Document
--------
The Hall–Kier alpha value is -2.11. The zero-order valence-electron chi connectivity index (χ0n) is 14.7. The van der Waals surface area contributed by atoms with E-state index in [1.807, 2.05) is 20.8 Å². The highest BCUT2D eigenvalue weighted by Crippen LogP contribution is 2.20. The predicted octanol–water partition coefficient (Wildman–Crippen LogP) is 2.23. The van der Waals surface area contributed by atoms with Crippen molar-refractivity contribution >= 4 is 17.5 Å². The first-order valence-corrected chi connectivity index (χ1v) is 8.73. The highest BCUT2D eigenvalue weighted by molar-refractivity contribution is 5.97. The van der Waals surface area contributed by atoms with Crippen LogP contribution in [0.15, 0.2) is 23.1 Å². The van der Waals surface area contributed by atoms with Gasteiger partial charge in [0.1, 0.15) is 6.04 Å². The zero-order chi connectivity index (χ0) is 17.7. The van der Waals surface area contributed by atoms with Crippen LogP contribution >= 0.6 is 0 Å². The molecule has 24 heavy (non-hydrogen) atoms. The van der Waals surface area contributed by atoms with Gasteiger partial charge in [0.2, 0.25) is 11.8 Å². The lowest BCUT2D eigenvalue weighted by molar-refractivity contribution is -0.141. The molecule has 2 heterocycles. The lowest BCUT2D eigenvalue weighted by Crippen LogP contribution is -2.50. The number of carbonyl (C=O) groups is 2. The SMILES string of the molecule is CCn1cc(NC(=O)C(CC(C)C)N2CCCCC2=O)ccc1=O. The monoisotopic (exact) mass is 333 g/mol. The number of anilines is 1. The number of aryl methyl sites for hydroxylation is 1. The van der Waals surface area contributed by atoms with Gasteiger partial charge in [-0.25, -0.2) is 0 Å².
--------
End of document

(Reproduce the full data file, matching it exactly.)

The Hall–Kier alpha value is -2.11. The zero-order valence-electron chi connectivity index (χ0n) is 14.7. The van der Waals surface area contributed by atoms with E-state index in [1.807, 2.05) is 20.8 Å². The highest BCUT2D eigenvalue weighted by Crippen LogP contribution is 2.20. The predicted octanol–water partition coefficient (Wildman–Crippen LogP) is 2.23. The van der Waals surface area contributed by atoms with Crippen molar-refractivity contribution >= 4 is 17.5 Å². The first-order valence-corrected chi connectivity index (χ1v) is 8.73. The highest BCUT2D eigenvalue weighted by molar-refractivity contribution is 5.97. The van der Waals surface area contributed by atoms with Crippen LogP contribution in [0.15, 0.2) is 23.1 Å². The van der Waals surface area contributed by atoms with Gasteiger partial charge in [0.1, 0.15) is 6.04 Å². The zero-order chi connectivity index (χ0) is 17.7. The van der Waals surface area contributed by atoms with Crippen LogP contribution >= 0.6 is 0 Å². The molecule has 24 heavy (non-hydrogen) atoms. The van der Waals surface area contributed by atoms with Gasteiger partial charge in [0.2, 0.25) is 11.8 Å². The lowest BCUT2D eigenvalue weighted by molar-refractivity contribution is -0.141. The molecule has 2 heterocycles. The lowest BCUT2D eigenvalue weighted by Crippen LogP contribution is -2.50. The number of carbonyl (C=O) groups is 2. The SMILES string of the molecule is CCn1cc(NC(=O)C(CC(C)C)N2CCCCC2=O)ccc1=O. The monoisotopic (exact) mass is 333 g/mol. The number of anilines is 1. The number of aryl methyl sites for hydroxylation is 1. The van der Waals surface area contributed by atoms with Gasteiger partial charge in [-0.25, -0.2) is 0 Å².